Image of man with head in copy machine
Out of all the waste that's being land filled, more than 40% of that waste is paper, which can pollute the environment.

Most school kids today learn a new version of the “3Rs” to accompany good old “reading, writing and ‘rithmetic.” Today, they learn “Reduce, Reuse and Recycle.” The interesting thing is that while most companies are quite adept at recycling, it’s vital to realize that recycling is actually the third best option, after reducing and reusing materials.

Paper waste, in particular, is staggering. Typical business offices generate about 1.5 pounds of waste paper per employee each day, and financial businesses generate more than two pounds per employee daily.

Here are a few ways businesses can incorporate the first two Rs, which means there is even less to recycle.

Reduce

  1. Think before you print. Encourage your staff to rely on electronic files, which save space as well as paper in the office. If you have proper computer backup, electronic files are even safer than paper documents that can be lost to fire, flood or theft.
  2. Change the settings on computers and printers. Make “double-sided” copies the default. Reduce margins and font size to maximize the paper that you use. Print in the lowest-grade possible for pieces that won’t be sent to clients. Use fonts like Times New Roman or Arial that use less ink and take up less space. The cumulative difference of these small actions can be substantial.
  3. Keep track of printouts and copies. Most people have no idea how much paper they are using, so see if you can set up a system to track what is being printed. You can also configure your copier to ask for a code prior to making copies, which can alert staff to when they are making more copies than they need. Measuring weekly totals is likely to inspire workers to minimize their personal paper usage.
  4. Use the “print preview” feature to see how the document will lay out so you don’t waste paper printing multiple copies to check formatting. If you want to proofread on your screen, temporarily increase the font size which helps illuminate typos and other errors.

Reuse

Have to print? Americans discard 4 million tons of office paper every year — enough to build a 12 foot high wall of paper from New York to California. Eliminating office paper from your waste may reduce your waste bill by as much as 50 percent. Here are some ways to make it easy to re-use your paper.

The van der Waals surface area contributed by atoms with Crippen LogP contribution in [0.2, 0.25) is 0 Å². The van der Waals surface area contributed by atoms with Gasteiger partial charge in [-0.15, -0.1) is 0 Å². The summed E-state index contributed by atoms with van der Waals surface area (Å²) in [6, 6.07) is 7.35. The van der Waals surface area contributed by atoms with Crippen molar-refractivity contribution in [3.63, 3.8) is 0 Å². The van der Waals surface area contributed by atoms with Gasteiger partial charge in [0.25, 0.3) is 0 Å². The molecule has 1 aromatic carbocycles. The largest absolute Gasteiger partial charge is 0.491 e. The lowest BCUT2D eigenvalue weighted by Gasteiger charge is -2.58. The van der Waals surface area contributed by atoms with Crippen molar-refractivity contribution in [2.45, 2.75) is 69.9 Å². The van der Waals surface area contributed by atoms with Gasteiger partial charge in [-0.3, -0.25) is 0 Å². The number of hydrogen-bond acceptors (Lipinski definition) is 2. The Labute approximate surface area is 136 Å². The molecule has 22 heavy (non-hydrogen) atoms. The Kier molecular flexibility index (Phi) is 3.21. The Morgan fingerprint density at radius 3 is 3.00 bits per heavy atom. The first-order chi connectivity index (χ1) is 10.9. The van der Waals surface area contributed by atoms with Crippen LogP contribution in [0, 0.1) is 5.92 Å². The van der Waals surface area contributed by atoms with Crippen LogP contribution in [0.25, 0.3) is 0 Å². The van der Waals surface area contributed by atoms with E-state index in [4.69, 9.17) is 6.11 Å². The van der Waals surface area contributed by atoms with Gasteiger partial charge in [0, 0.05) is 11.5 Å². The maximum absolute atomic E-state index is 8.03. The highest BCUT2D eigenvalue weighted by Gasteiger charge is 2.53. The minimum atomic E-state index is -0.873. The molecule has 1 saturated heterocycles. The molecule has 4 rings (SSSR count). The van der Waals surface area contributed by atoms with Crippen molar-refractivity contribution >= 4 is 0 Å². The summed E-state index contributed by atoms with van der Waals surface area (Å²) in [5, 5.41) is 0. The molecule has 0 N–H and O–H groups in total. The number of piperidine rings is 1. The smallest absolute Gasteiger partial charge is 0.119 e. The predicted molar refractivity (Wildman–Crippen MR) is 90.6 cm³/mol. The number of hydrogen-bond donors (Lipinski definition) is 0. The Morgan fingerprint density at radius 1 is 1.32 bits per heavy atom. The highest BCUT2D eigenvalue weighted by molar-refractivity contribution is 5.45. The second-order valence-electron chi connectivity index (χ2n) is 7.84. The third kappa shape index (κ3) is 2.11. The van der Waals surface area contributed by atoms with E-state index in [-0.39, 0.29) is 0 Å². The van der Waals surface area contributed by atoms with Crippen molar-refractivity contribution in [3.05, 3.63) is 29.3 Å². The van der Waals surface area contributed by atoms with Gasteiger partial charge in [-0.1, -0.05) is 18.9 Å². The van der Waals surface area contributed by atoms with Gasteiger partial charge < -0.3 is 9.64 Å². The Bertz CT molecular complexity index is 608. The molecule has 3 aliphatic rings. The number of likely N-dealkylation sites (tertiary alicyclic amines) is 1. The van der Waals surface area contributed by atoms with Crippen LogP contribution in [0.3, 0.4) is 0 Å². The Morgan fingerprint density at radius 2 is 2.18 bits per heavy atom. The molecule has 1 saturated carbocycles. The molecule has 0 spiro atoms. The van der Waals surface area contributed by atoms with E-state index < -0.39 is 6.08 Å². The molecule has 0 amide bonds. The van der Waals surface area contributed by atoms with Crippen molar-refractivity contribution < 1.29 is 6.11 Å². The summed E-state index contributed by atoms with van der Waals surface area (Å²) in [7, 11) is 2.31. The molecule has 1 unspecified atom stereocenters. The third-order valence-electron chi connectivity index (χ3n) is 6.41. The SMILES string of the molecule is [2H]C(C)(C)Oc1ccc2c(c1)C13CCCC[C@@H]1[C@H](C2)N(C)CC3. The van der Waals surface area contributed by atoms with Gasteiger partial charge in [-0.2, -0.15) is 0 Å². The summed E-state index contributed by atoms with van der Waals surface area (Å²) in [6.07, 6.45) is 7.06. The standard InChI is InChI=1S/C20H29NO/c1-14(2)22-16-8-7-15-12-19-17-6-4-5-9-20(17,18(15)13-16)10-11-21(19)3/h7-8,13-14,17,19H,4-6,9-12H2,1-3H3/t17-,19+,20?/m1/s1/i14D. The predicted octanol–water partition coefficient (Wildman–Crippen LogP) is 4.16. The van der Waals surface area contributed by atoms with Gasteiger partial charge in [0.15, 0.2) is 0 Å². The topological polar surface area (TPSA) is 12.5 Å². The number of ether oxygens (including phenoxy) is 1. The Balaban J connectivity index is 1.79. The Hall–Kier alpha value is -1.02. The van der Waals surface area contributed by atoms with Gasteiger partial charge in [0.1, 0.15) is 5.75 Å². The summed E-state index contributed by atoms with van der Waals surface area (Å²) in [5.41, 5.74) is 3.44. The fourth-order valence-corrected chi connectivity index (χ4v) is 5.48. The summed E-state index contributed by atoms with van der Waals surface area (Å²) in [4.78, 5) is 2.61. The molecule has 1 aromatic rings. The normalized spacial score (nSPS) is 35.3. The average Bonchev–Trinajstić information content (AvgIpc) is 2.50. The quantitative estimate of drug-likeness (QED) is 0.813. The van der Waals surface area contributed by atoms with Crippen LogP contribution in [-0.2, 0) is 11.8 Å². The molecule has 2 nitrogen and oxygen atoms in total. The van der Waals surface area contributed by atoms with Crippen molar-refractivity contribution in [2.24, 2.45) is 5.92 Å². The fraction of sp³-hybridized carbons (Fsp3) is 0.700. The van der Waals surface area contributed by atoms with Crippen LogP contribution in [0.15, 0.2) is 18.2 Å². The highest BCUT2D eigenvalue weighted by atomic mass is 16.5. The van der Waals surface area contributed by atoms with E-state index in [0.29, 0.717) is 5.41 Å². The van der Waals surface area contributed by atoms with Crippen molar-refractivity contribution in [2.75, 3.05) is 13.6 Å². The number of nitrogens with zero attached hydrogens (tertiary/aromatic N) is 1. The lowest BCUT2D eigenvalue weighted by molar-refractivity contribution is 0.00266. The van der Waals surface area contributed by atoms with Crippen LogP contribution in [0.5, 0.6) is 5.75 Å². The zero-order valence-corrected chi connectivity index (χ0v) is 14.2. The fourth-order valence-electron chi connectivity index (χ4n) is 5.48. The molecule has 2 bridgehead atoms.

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Efficient and Economic Living In Tiny Houses

Oversize homes, oversize mortgages and oversize energy bills have been replaced by tiny homes. Living the high life and moving on up to the top while living in a tiny home.
Tiny Wooden House on Wheels
Tiny houses use less building material [...] which takes less energy to produce.

After the housing crisis of 2008, many homeowners grew disillusioned with the McMansions that had gotten them deep into debt. Aside from their super-sized mortgage, large homes typically also carry a large utility bill to heat, cool and light jumbo spaces. So, as Americans adopt a more minimalist lifestyle, it makes perfect sense that they’d also embrace tiny homes, with some as small as 196 square feet! We’re so fascinated with tiny homes that there are now reality TV shows like Tiny House Nation and Tiny House Hunters, blogs that discuss the ins and outs of tiny living and even a Tiny House Magazine.

On first glance, one might assume that tiny homes make sense for single people without much stuff. That’s one demographic that inhabits tiny homes, but believe it or not, families with children and dogs also share tiny homes. Some homeowners even use a tiny home as an in-law suite or guest cottage built on their land rather than building an addition to their home.

Tiny house interior
On first glance, one might assume that tiny homes make sense for single people without much stuff.

And while creative storage solutions and a willingness to pare down your belongings is essential, here’s a look at a few benefits offered by tiny homes:

  • Less environmental impact: Tiny houses use less building material (and oftentimes use recycled or repurposed material), which takes less energy to produce. Heating, cooling and lighting a tiny house also takes less of an environmental toll. Some tiny homes operate off the grid using a composting toilet and solar power or wind turbines. Others are connected to a water and electrical supply, but still wouldn’t draw as much water and electricity as a full-sized home.